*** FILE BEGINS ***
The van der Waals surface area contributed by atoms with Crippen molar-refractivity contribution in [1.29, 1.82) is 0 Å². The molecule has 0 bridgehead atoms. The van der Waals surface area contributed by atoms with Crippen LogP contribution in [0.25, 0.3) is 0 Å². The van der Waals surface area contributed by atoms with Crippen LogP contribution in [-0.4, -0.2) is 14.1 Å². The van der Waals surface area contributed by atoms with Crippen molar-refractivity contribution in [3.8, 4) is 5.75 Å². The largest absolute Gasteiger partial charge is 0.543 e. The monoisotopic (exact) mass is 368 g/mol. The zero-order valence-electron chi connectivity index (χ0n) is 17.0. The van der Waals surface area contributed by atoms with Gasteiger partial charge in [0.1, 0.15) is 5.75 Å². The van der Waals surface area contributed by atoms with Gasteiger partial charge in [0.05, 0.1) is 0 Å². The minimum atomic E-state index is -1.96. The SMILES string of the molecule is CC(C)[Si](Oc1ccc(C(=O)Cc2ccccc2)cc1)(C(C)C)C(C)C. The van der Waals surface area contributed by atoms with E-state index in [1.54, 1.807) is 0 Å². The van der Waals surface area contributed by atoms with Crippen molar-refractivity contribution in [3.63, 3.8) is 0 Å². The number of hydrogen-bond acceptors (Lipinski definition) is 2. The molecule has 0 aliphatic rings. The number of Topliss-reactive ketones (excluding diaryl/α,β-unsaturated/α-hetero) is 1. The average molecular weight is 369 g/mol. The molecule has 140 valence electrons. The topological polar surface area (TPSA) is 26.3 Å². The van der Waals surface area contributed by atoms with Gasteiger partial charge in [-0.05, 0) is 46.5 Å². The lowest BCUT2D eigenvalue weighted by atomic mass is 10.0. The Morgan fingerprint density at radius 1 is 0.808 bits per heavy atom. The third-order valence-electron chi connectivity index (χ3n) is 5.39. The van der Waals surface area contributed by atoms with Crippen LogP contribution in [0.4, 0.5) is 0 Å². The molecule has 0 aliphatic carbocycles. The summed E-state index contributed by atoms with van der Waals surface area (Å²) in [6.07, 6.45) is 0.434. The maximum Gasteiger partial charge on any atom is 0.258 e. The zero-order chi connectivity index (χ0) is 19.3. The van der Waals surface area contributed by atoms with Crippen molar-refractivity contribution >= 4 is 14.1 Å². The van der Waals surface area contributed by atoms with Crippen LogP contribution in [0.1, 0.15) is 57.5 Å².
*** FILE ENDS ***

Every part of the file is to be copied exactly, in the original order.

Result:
The van der Waals surface area contributed by atoms with Crippen molar-refractivity contribution in [1.29, 1.82) is 0 Å². The molecule has 0 bridgehead atoms. The van der Waals surface area contributed by atoms with Crippen LogP contribution in [0.25, 0.3) is 0 Å². The van der Waals surface area contributed by atoms with Crippen LogP contribution in [-0.4, -0.2) is 14.1 Å². The van der Waals surface area contributed by atoms with Crippen molar-refractivity contribution in [3.8, 4) is 5.75 Å². The largest absolute Gasteiger partial charge is 0.543 e. The monoisotopic (exact) mass is 368 g/mol. The zero-order valence-electron chi connectivity index (χ0n) is 17.0. The van der Waals surface area contributed by atoms with Gasteiger partial charge in [0.1, 0.15) is 5.75 Å². The van der Waals surface area contributed by atoms with Gasteiger partial charge in [0.05, 0.1) is 0 Å². The minimum atomic E-state index is -1.96. The SMILES string of the molecule is CC(C)[Si](Oc1ccc(C(=O)Cc2ccccc2)cc1)(C(C)C)C(C)C. The van der Waals surface area contributed by atoms with E-state index in [1.54, 1.807) is 0 Å². The van der Waals surface area contributed by atoms with Crippen molar-refractivity contribution in [3.63, 3.8) is 0 Å². The number of hydrogen-bond acceptors (Lipinski definition) is 2. The molecule has 0 aliphatic rings. The number of Topliss-reactive ketones (excluding diaryl/α,β-unsaturated/α-hetero) is 1. The average molecular weight is 369 g/mol. The molecule has 140 valence electrons. The topological polar surface area (TPSA) is 26.3 Å². The van der Waals surface area contributed by atoms with Gasteiger partial charge in [-0.05, 0) is 46.5 Å². The lowest BCUT2D eigenvalue weighted by atomic mass is 10.0. The Morgan fingerprint density at radius 1 is 0.808 bits per heavy atom. The third-order valence-electron chi connectivity index (χ3n) is 5.39. The van der Waals surface area contributed by atoms with Crippen LogP contribution in [0.4, 0.5) is 0 Å². The molecule has 0 aliphatic carbocycles. The summed E-state index contributed by atoms with van der Waals surface area (Å²) in [6.07, 6.45) is 0.434. The maximum Gasteiger partial charge on any atom is 0.258 e. The zero-order chi connectivity index (χ0) is 19.3. The van der Waals surface area contributed by atoms with Crippen molar-refractivity contribution >= 4 is 14.1 Å². The van der Waals surface area contributed by atoms with Crippen LogP contribution in [0.1, 0.15) is 57.5 Å².